How committed is the U.S. to the UN human rights system?
Mark Leon Goldberg calls out the Obama administration for playing a double game with the UN’s human rights system: The UN’s Rapporteur on Torture Juan Mendez is once again criticizing the Obama administration over its handling of the accused Wikileaker Bradly Manning’s detention. Mendez has been told that he can interview Bradley Manning, who is ...
Mark Leon Goldberg calls out the Obama administration for playing a double game with the UN's human rights system:
Mark Leon Goldberg calls out the Obama administration for playing a double game with the UN’s human rights system:
The UN’s Rapporteur on Torture Juan Mendez is once again criticizing the Obama administration over its handling of the accused Wikileaker Bradly Manning’s detention. Mendez has been told that he can interview Bradley Manning, who is in a military prison in Kansas, but that his conversation would be monitored by prison authorities. This violates longstanding rules relating to the unfettered access of prisoners by UN human rights officials….
Consider this: Last month, the United Nations Human Rights Council authorized an investigation into alleged human rights abuses stemming from the Syrian government’s crackdown on protesters. The United States pushed hard for this resolution–and rightly so. So far, though, Syrian authorities have not been allowed to enter Syria. But what if Damascus relented on its opposition to admitting the UN investigators, but only on the condition that all of their interviews are monitored by government minders?
Obviously such conditions would not make the investigation credible. The United States should be leading by example. Instead, the Obama administration seems to want it both ways: unfettered access for human rights monitors abroad while placing restrictions on them at home.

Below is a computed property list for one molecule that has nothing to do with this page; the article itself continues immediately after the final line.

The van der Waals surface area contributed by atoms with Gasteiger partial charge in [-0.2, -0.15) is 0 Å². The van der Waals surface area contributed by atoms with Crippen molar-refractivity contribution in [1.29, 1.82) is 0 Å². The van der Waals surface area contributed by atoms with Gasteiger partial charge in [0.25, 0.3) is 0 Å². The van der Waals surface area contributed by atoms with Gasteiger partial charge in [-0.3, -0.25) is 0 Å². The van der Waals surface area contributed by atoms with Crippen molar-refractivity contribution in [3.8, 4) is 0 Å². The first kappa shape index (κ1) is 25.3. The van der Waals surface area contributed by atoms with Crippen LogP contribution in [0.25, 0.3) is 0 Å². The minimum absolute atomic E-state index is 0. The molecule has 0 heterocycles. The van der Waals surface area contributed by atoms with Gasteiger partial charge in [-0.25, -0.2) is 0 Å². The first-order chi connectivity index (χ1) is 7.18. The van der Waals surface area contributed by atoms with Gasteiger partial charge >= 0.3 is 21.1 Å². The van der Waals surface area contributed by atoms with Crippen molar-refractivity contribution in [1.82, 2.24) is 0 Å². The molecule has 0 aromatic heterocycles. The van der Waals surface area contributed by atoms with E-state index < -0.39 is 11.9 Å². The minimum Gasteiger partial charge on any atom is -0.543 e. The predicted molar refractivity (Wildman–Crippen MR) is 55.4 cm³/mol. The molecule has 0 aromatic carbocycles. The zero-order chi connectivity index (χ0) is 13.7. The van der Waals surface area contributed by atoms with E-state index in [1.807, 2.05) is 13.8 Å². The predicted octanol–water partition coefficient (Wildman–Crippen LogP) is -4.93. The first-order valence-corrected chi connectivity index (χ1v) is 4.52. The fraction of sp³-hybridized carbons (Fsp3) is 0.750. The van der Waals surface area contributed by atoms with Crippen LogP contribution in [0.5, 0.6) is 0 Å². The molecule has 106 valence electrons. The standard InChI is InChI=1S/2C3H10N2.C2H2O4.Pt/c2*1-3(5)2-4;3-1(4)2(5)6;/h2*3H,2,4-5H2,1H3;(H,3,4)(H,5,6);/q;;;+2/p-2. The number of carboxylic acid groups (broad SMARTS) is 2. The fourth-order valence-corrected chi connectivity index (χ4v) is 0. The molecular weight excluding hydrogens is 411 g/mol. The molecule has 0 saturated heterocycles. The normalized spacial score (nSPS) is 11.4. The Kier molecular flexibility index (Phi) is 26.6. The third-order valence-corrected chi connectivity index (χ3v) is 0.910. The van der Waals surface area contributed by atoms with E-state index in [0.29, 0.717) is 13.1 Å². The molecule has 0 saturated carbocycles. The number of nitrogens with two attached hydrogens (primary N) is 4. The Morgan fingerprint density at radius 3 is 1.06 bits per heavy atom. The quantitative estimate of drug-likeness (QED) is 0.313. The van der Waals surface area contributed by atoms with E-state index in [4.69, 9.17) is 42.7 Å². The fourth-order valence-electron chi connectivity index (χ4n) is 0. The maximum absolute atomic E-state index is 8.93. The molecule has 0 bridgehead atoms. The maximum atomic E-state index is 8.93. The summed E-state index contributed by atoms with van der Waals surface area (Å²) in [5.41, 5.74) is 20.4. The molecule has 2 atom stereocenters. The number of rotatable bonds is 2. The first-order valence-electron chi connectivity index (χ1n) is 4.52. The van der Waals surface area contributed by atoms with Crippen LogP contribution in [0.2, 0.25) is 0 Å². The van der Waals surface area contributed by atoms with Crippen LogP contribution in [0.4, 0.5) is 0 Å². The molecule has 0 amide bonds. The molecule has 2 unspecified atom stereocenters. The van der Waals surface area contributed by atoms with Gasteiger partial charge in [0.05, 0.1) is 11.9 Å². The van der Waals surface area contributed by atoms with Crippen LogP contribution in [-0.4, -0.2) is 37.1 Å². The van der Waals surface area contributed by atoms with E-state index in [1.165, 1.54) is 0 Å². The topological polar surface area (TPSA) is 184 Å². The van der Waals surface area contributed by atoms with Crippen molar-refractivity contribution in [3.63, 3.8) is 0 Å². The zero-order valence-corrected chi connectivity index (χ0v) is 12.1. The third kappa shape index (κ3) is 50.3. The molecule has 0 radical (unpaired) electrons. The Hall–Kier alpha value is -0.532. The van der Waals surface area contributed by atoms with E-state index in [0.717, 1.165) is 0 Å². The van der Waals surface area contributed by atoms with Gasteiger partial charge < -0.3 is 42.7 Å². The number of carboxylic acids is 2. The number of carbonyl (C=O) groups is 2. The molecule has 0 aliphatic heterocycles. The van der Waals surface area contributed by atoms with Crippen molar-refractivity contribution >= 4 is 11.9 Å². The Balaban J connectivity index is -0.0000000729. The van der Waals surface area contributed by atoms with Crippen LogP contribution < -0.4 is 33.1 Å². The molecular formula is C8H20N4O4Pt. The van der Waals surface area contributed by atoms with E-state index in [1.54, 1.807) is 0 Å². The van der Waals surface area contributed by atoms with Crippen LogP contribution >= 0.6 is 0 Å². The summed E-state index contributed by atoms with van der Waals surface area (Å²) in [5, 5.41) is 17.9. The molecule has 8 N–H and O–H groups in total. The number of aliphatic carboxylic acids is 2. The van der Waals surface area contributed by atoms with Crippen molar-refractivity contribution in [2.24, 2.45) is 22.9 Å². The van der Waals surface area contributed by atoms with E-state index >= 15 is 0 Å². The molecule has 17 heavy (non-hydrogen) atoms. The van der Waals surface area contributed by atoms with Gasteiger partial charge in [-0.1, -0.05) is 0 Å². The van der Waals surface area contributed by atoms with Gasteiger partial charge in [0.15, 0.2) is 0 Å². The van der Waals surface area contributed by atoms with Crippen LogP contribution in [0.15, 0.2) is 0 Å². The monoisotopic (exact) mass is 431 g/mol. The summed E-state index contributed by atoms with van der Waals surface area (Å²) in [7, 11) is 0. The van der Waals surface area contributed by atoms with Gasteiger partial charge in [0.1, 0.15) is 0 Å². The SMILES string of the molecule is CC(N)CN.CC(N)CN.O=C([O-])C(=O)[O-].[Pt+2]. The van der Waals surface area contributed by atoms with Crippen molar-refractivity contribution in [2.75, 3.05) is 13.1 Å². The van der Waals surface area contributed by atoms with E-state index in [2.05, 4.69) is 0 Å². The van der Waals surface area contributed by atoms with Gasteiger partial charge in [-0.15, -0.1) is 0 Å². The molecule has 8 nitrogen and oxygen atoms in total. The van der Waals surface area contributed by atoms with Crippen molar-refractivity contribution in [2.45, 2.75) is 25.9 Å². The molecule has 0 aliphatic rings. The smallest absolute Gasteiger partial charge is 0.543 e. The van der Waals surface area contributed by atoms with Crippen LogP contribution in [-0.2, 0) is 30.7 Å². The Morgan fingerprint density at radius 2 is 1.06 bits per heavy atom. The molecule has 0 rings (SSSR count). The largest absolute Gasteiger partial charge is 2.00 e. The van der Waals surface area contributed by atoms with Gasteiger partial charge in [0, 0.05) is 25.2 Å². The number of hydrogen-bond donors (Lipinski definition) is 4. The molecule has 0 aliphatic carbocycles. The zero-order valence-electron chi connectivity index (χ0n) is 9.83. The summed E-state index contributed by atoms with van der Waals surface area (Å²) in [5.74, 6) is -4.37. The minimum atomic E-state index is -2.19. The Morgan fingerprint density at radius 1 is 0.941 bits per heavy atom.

The administration’s engagement at the UN Human Rights Council has been smart and effective. But as I’ve argued before, it’s really not clear that the U.S. believes it has much to learn from the system it’s touting. As far as I know, the administration didn’t say anything when the UN special rapporteur on extrajudicial killing asked for more detail on the bin Laden raid. And the American submission as part of the Human Rights Council’s Universal Periodic Review was mostly boilerplate that left to one side really tough issues (like targeted killing via drone strikes or investigations of past interrogation tactics). The Obama administration has won plaudits for engaging in multilateral fora that the Bush administration shunned. But a cynic could convincingly argue that the Bush administration was simply more honest about its belief that the U.S. has little to learn from these international processes.
David Bosco is a professor at Indiana University’s Hamilton Lugar School of Global and International Studies. He is the author of The Poseidon Project: The Struggle to Govern the World’s Oceans. Twitter: @multilateralist
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